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"Showing Up"

Page created: 2022-09-10

"80 percent of success is showing up" --Woody Allen

For years, I’d heard about the benefits of consistently working on things. But it wasn’t until my assembly nights that I really "got it" deep down in my bones.

For the first time ever, I got in a project habit that was truly consistent. Every single night for months on end. No matter how tired I was, I opened up that netbook computer and turned it on. I’ve lost count of the number of times I fell asleep at the login prompt.*

I joked for a while that my LOC (lines of code) per day was about 1. (Then I actually checked, and it was closer to 4. But these are assembly instructions, so that’s probably less that one line in a higher level language.)

I had gaps. I had a bad month where I didn’t even turn on the little computer. And I’d left it in a bad state where starting up again meant figuring out a difficult problem. That was sad and I feared the project was over since I had never managed to restart one after such a hiatus.

But one night I turned it on again, read a little bit of the code, then fell asleep.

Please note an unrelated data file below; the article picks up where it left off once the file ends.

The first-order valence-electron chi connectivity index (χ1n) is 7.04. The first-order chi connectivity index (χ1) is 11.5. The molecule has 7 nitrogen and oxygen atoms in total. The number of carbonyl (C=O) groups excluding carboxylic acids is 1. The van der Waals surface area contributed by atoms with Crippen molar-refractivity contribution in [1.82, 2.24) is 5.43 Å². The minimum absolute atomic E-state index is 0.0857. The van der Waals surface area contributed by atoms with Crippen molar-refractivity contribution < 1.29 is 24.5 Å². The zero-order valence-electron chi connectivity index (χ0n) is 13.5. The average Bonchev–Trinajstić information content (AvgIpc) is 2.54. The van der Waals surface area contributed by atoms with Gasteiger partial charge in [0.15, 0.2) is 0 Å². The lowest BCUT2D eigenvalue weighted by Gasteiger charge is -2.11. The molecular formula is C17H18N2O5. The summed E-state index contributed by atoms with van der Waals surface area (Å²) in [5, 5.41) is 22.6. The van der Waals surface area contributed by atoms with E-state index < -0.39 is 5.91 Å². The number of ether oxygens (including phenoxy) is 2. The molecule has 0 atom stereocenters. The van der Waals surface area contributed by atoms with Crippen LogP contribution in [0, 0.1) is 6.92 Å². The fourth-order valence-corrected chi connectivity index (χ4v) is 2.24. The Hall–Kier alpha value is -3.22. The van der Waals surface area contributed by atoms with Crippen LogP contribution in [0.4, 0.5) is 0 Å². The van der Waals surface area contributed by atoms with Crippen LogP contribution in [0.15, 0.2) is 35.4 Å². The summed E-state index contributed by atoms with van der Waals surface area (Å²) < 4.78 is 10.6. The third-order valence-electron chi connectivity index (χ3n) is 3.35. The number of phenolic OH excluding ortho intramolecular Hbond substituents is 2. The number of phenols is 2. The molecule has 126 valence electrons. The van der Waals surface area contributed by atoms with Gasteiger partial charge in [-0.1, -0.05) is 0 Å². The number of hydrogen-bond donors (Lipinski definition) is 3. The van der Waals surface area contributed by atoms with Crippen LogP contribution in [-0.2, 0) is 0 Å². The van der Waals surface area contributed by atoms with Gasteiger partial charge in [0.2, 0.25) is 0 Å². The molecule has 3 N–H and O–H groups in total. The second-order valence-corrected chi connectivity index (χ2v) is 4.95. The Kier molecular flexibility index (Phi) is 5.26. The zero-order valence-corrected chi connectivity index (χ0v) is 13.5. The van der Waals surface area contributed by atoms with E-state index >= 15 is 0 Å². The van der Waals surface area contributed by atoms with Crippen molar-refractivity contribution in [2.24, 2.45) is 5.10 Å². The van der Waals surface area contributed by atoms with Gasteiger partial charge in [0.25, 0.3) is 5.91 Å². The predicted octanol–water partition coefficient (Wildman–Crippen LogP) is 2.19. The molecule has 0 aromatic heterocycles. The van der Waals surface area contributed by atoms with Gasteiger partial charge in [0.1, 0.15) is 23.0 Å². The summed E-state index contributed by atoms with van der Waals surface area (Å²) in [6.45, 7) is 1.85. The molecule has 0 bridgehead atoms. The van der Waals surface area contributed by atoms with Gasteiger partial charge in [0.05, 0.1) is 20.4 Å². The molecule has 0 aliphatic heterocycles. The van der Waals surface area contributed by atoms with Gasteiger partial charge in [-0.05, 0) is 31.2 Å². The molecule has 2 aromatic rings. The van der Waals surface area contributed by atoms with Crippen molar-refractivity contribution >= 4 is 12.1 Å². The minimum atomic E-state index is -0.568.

I turned it on again the next night and read a little more.

The next morning I had some ideas and wrote down some notes. I tried it that night and it worked. I was back!

I kept showing up. I split hard tasks over many nights. I made text logs of where I was, which helped me get right back to my previous state immediately.

Eventually, the project couldn’t help but to get finished. I mean, everything does eventually, if you just keep working on it. The speed doesn’t matter. Just showing up matters.

My email friend Salman wrote a great post about this effect:

"When I showed up, I didn’t have to make a big impact each time. I just had to show up. And that changed everything."

That’s exactly it.

Related: Personal Projects vs. Time and PTV and Commit!.

*As someone with a "busy brain" who has always needed a fiction book to fall asleep, I would never have previously thought that was possible. (Also, parenthood has taught me that I can fall asleep while reading a story out loud, which is a bizarre experience for both the reader and listener.)